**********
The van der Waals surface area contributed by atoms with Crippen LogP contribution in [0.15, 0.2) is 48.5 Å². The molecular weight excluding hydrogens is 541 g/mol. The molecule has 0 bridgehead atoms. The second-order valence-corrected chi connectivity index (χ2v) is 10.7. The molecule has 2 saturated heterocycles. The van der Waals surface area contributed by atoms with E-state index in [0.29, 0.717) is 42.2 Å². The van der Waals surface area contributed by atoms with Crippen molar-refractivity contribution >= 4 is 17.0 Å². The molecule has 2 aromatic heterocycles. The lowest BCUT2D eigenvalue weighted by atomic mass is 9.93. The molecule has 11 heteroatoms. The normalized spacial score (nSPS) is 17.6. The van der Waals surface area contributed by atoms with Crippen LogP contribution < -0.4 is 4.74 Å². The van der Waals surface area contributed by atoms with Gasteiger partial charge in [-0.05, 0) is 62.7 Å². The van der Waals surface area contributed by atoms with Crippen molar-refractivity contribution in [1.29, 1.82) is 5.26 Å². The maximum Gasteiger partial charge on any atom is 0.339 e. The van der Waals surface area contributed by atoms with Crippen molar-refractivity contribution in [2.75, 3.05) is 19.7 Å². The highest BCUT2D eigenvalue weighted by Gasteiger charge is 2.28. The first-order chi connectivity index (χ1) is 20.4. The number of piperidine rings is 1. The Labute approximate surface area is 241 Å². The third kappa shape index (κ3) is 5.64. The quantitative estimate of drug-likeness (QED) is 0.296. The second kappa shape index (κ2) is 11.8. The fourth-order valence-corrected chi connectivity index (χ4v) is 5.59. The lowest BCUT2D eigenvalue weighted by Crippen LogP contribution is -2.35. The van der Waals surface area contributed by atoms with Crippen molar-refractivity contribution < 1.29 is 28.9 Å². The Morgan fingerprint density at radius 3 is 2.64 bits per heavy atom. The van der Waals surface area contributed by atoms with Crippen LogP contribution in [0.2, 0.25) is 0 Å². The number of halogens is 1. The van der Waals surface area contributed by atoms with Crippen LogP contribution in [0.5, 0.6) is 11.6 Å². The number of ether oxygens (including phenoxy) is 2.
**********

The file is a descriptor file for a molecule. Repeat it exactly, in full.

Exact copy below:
The van der Waals surface area contributed by atoms with Crippen LogP contribution in [0.15, 0.2) is 48.5 Å². The molecular weight excluding hydrogens is 541 g/mol. The molecule has 0 bridgehead atoms. The second-order valence-corrected chi connectivity index (χ2v) is 10.7. The molecule has 2 saturated heterocycles. The van der Waals surface area contributed by atoms with E-state index in [0.29, 0.717) is 42.2 Å². The van der Waals surface area contributed by atoms with Crippen molar-refractivity contribution >= 4 is 17.0 Å². The molecule has 2 aromatic heterocycles. The lowest BCUT2D eigenvalue weighted by atomic mass is 9.93. The molecule has 11 heteroatoms. The normalized spacial score (nSPS) is 17.6. The van der Waals surface area contributed by atoms with Crippen LogP contribution < -0.4 is 4.74 Å². The van der Waals surface area contributed by atoms with Gasteiger partial charge in [-0.05, 0) is 62.7 Å². The van der Waals surface area contributed by atoms with Crippen molar-refractivity contribution in [1.29, 1.82) is 5.26 Å². The maximum Gasteiger partial charge on any atom is 0.339 e. The van der Waals surface area contributed by atoms with Crippen molar-refractivity contribution in [2.75, 3.05) is 19.7 Å². The highest BCUT2D eigenvalue weighted by Gasteiger charge is 2.28. The first-order chi connectivity index (χ1) is 20.4. The number of piperidine rings is 1. The Labute approximate surface area is 241 Å². The third kappa shape index (κ3) is 5.64. The quantitative estimate of drug-likeness (QED) is 0.296. The second kappa shape index (κ2) is 11.8. The fourth-order valence-corrected chi connectivity index (χ4v) is 5.59. The lowest BCUT2D eigenvalue weighted by Crippen LogP contribution is -2.35. The van der Waals surface area contributed by atoms with Crippen molar-refractivity contribution < 1.29 is 28.9 Å². The Morgan fingerprint density at radius 3 is 2.64 bits per heavy atom. The van der Waals surface area contributed by atoms with Crippen LogP contribution in [0.2, 0.25) is 0 Å². The number of halogens is 1. The van der Waals surface area contributed by atoms with Crippen LogP contribution in [0.5, 0.6) is 11.6 Å². The number of ether oxygens (including phenoxy) is 2.